5. generating visual reports of the classification for each patient for use by clinicians and/or the patients themselves in reaching more accurate prognoses. Example System

The system 100 can be a computer system, e.g. , a large-scale data server with access to non-transient computer-readable memory of sufficient capacity and speed to read and write large data sets, specifically the medical data. The computer system can include, e.g., as shown in Figure 8, a commercially available server computer system based on a 32-bit or 64-bit Intel architecture. The processes executed or performed by the system 100 can be implemented in the form of programming instructions {e.g. , written in PERL) of one or more software components or modules 802 stored on non-volatile (e.g., hard disk) computer-readable storage 804 associated with the computer system 800, as shown in Figure 8. The data accessed, generated and stored by the system 100 (e.g. , the raw medical data, the training data, the entity data, the events data, data representing the rules, data representing the compact feature extractor, data representing the classifier, probability data, etc.) are stored as computer-readable files in the computer-readable memory in the computer system, or accessible to the computer system by data communications links, e.g. , a local area network. The computer system 800 includes at least one or more of the following computer components, all interconnected by a bus 816: random access memory (RAM) 806, at least one computer processor 808, and external computer interfaces. The external computer interfaces include: universal serial bus (USB) interfaces 810 (at least one of which is connected to one or more user-interface devices, such as a keyboard, a pointing device (e.g. , a mouse 818 or touchpad), a network interface connector (NIC) 812 which connects the computer system 800 to a data communications network such as the Internet 820, and a display adapter 814, which is connected to a display device 822 such as a liquid-crystal display (LCD) panel device. The computer system 800 includes a plurality of

commercially available software modules, including: an operating system (OS) 824 (e.g. , Linux or a Microsoft server platform); mathematical scripting modules 828 (e.g.,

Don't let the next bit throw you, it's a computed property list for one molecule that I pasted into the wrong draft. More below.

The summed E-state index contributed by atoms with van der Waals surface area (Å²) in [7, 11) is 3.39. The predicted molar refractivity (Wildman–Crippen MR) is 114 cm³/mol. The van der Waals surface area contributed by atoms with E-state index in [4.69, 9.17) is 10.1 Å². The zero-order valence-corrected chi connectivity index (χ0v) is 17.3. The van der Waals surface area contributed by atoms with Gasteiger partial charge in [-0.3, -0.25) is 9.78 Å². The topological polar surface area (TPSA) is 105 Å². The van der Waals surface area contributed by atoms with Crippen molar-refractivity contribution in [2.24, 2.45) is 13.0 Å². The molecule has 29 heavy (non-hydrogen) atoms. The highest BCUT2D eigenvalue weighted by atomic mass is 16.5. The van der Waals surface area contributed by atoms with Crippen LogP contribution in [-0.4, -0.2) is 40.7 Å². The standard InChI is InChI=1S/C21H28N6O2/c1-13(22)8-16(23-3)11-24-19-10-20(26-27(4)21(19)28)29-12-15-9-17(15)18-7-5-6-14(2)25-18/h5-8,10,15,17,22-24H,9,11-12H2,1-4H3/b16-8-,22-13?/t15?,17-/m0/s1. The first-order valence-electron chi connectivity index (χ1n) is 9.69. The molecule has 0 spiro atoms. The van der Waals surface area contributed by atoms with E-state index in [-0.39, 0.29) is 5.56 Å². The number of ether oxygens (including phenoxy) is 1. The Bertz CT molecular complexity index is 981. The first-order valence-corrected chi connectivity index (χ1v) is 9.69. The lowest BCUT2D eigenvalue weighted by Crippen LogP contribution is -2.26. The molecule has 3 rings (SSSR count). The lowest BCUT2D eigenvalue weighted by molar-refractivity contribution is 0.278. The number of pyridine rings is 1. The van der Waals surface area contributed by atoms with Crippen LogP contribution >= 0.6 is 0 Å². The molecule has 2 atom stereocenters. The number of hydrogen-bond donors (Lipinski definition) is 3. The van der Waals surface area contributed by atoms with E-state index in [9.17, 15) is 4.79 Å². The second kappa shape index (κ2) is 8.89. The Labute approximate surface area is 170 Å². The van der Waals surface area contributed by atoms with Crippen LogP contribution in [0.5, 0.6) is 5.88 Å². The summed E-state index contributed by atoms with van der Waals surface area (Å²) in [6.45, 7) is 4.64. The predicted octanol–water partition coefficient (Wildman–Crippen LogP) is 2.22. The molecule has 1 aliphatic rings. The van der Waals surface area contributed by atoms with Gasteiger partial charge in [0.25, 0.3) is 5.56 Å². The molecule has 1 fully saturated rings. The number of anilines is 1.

MATLAB, from The Math Works); and structured query language (SQL) modules 830 (e.g. , MySQL, from http://www.mysql.com), which allow data to be stored in and retrieved/accessed from an SQL database 832. Alternatively, the scripting modules 828 can be replaced with a compiled executable with equivalent function. The boundaries between the modules and components in the software modules 802 are exemplary, and alternative embodiments may merge modules or impose an alternative decomposition of functionality of modules. For example, the modules discussed herein may be decomposed into submodules to be executed as multiple computer processes, and, optionally, on multiple computers. Moreover, alternative embodiments may combine multiple instances of a particular module or submodule. Furthermore, the operations may be combined or the functionality of the operations may be distributed in additional operations in accordance with the invention. Alternatively, such actions may be embodied in the structure of circuitry that implements such functionality, such as the micro-code of a complex instruction set computer (CISC), reduced instruction set computer (RISC), firmware programmed into programmable or erasable/programmable devices, the configuration of a field- programmable gate array (FPGA), the design of a gate array or full-custom application-specific integrated circuit (ASIC), or the like.

Each of the steps of the processes of the computer system 800 may be executed by a module (of software modules 802) or a portion of a module. The processes may be embodied in a machine-readable and/or computer-readable medium for configuring a computer system to execute the method. The software modules may be stored within and/or transmitted to a computer system memory to configure the computer system to perform the functions of the module.

Experimental Examples

Applications for the described system and process include: suicide risk prediction in mental health and rate of return for diabetes/COPD and cancer patient survival.